Rounding up curious stories of true belief…
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1. Robert Ripley was born as Leroy Ripley in 1890, in Santa Rosa, California. Following a brief semi-pro baseball career, he was hired as a sports cartoonist, which is a job that existed in 1909. Then he moved to New York. In 1918, grasping at straws for sports cartoon ideas, he illustrated a series of miscellaneous sports feats and firsts—including the world record for jumping backwards—and called it “Champs or Chumps.” He revisited the idea a year later, this time calling it “Believe it Or Not!” Always with an exclamation point.
The idea really took off in 1922, when his editors, hoping to branch out from sports, sent him on an around the world voyage. He sent back to them dispatches called “Ripley’s Rambles ‘Round the World; clearly me and Mr. Ripley share a love for alliteration. And that’s how he got famous.
“Believe-it-or-not” cartoons were a mixed bag. Some were dad humor (“The Sandwich Islands were discovered by a Cook”; “I slept with a Dutch wife”—it’s a type of pillow), some were technicalities (“a june bug is not technically a bug”), and some were just mundane (“a lightbulb in New York has been used for 30 years”). Many relied on nothing more than deeply incurious ethnocentrism (“cows are sacred in India” passes as oddity, and as one profile put it, “the foreign is weird and the weird is foreign” to Ripley). He also had a knack for pissing people off, like when he claimed that Lindbergh was in fact the 67th person to make the transatlantic journey—everyone else had forgotten about dirigibles. And though he promised to provide proof to whomever sent him a letter, as far as anyone knows those mountains of mail were never responded to.
Then in 1929 he got really famous when Simon & Schuster published the first Believe it or Not! book. Then Hearst hired him, then they began showing Ripley movie shorts, then he got a radio show, and then he opened his first “odditorium” museum, filled with what he alternately called queeriosities or curioddities.
A reporter, planning an article about this mysterious marketer of minutiae, read one of his cartoons and wrote this in his notebook: “There follows a query: “HOW?” That, really, is the essence of Ripley. The ethnocentrism and fondness for technicalities are obvious, but there’s something more fundamental about his determined superficiality. Curiosity ends at the water’s edge for Ripley. The existence of a fact is in and of itself the intrigue; the “how” or “why” is irrelevant. He was a man who peddled curiosities yet was somehow fundamentally incurious—he visited more than 200 countries in his lifetime but never learned a foreign language. As this New Yorker article puts it, he managed to be both cosmopolitan and provincial at the same time.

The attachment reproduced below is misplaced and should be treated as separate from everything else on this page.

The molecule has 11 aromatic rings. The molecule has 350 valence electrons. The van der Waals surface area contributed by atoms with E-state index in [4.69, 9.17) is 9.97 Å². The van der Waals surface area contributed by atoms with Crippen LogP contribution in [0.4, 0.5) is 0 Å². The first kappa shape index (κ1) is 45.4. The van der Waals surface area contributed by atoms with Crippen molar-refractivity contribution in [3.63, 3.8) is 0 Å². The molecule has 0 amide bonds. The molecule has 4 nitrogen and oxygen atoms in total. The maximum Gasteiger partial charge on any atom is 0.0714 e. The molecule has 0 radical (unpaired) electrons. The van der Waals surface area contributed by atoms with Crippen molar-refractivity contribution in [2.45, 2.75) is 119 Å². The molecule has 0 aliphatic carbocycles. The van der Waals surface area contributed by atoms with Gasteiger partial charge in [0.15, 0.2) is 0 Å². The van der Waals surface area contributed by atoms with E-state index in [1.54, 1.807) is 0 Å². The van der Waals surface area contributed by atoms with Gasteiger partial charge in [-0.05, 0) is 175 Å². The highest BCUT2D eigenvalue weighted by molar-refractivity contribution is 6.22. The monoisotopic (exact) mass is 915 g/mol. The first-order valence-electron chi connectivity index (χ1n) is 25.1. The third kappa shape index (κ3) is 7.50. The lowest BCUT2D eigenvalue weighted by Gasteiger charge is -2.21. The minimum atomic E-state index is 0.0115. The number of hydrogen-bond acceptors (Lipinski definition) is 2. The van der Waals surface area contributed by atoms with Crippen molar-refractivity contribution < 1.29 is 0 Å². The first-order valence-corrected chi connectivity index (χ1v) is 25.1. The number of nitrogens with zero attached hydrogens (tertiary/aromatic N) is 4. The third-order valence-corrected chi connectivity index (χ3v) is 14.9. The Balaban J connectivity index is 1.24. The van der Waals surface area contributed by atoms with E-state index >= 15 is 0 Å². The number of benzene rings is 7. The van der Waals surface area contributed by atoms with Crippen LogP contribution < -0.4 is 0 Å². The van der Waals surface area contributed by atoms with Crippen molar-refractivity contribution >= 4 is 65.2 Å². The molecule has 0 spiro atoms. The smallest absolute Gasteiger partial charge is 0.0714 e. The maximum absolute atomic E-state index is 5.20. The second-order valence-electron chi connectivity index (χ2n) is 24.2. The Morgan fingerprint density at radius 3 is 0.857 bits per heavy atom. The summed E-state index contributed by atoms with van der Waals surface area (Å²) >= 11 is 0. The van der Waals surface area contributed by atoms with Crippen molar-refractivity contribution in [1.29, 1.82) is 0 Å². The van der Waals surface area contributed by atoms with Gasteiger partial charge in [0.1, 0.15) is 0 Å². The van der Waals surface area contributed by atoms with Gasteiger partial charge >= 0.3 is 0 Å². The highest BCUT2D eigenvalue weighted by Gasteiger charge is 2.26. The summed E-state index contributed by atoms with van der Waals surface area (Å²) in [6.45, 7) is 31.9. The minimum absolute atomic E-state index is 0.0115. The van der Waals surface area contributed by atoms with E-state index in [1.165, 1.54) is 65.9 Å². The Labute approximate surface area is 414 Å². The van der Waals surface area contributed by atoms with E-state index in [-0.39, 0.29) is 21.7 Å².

Ripley died in 1949, after a few episodes of his TV show had been produced. But let us not forget the man behind the curtain: Norbert Pearlroth, who Ripley hired as a researcher in 1923. Pearlroth spoke 11 languages and spent his weeks reading foreign newspapers and old books in the New York Public Library, toiling in the fact mines to unearth nuggets of trivia that Ripley could deploy as needed. He kept this job until 1975 (!!!) when he was fired, and because he was a freelancer he received no royalties from the immense book sales. During this time he also had a weekly column called Your Name, which was about the origins of Jewish surnames and sounds way more interesting than Ripley’s.
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2. A few days ago, three people (one an aide to the attorney general of California) were arrested for impersonating police officers. This came after their claim to be members of the “Masonic Fraternal Police Department,” which, according to the group’s website, claims a) to consist of descendants of the knights templar; b) to have existed for 3000 years (they’re the ‘World’s’ oldest police force, quotes theirs, though I’m not sure what it implies. Also the world’s least actually-existing police force). The badge definitely checks out as original templar gear; c) to have jurisdiction in 33 states and Mexico City (the knights have no jurisdiction in Europe?), and d) hacking through their vague language, think themselves some kind of personal security force for 33rd degree masons. They sound like those guys who protect the grail in Last Crusade, really, but less nattily attired.